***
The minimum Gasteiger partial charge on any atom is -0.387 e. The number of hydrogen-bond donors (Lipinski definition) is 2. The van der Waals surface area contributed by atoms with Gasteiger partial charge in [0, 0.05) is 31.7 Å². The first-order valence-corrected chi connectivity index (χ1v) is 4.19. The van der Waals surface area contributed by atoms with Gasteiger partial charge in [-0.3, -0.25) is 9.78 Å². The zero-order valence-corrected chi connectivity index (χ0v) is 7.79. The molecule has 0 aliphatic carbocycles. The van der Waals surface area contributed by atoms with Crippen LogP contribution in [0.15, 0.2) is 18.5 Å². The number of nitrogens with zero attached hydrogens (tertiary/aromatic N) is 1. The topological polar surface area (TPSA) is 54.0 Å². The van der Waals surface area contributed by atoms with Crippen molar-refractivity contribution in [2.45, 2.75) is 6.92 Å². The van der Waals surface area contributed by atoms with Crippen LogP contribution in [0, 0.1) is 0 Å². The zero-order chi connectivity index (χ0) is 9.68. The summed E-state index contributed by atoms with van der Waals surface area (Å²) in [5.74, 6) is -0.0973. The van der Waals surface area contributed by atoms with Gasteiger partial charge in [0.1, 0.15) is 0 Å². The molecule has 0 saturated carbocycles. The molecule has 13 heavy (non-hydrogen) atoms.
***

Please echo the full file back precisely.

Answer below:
The minimum Gasteiger partial charge on any atom is -0.387 e. The number of hydrogen-bond donors (Lipinski definition) is 2. The van der Waals surface area contributed by atoms with Gasteiger partial charge in [0, 0.05) is 31.7 Å². The first-order valence-corrected chi connectivity index (χ1v) is 4.19. The van der Waals surface area contributed by atoms with Gasteiger partial charge in [-0.3, -0.25) is 9.78 Å². The zero-order valence-corrected chi connectivity index (χ0v) is 7.79. The molecule has 0 aliphatic carbocycles. The van der Waals surface area contributed by atoms with Crippen LogP contribution in [0.15, 0.2) is 18.5 Å². The number of nitrogens with zero attached hydrogens (tertiary/aromatic N) is 1. The topological polar surface area (TPSA) is 54.0 Å². The van der Waals surface area contributed by atoms with Crippen molar-refractivity contribution in [2.45, 2.75) is 6.92 Å². The van der Waals surface area contributed by atoms with Crippen LogP contribution in [0, 0.1) is 0 Å². The zero-order chi connectivity index (χ0) is 9.68. The summed E-state index contributed by atoms with van der Waals surface area (Å²) in [5.74, 6) is -0.0973. The van der Waals surface area contributed by atoms with Gasteiger partial charge in [0.1, 0.15) is 0 Å². The molecule has 0 saturated carbocycles. The molecule has 13 heavy (non-hydrogen) atoms.